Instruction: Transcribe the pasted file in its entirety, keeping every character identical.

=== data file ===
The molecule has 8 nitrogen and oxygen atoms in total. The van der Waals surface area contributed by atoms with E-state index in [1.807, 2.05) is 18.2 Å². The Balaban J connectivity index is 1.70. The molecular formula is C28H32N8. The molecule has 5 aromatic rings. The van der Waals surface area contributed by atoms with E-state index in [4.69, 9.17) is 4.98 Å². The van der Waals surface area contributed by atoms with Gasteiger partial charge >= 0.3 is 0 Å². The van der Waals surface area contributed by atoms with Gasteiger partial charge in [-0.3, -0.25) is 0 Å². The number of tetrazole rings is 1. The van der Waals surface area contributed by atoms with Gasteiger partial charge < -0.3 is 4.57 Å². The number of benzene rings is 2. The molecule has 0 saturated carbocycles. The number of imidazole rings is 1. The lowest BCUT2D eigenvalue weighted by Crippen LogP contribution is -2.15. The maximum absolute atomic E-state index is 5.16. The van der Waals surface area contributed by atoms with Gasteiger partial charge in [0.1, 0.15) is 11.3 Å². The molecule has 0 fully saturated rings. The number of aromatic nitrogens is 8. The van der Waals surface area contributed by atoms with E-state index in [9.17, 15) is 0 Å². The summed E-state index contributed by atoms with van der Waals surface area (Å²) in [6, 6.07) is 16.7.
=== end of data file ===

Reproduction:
The molecule has 8 nitrogen and oxygen atoms in total. The van der Waals surface area contributed by atoms with E-state index in [1.807, 2.05) is 18.2 Å². The Balaban J connectivity index is 1.70. The molecular formula is C28H32N8. The molecule has 5 aromatic rings. The van der Waals surface area contributed by atoms with E-state index in [4.69, 9.17) is 4.98 Å². The van der Waals surface area contributed by atoms with Gasteiger partial charge >= 0.3 is 0 Å². The van der Waals surface area contributed by atoms with Gasteiger partial charge in [-0.3, -0.25) is 0 Å². The number of tetrazole rings is 1. The van der Waals surface area contributed by atoms with Gasteiger partial charge < -0.3 is 4.57 Å². The number of benzene rings is 2. The molecule has 0 saturated carbocycles. The number of imidazole rings is 1. The lowest BCUT2D eigenvalue weighted by Crippen LogP contribution is -2.15. The maximum absolute atomic E-state index is 5.16. The van der Waals surface area contributed by atoms with Gasteiger partial charge in [0.1, 0.15) is 11.3 Å². The molecule has 0 fully saturated rings. The number of aromatic nitrogens is 8. The van der Waals surface area contributed by atoms with E-state index in [9.17, 15) is 0 Å². The summed E-state index contributed by atoms with van der Waals surface area (Å²) in [6, 6.07) is 16.7.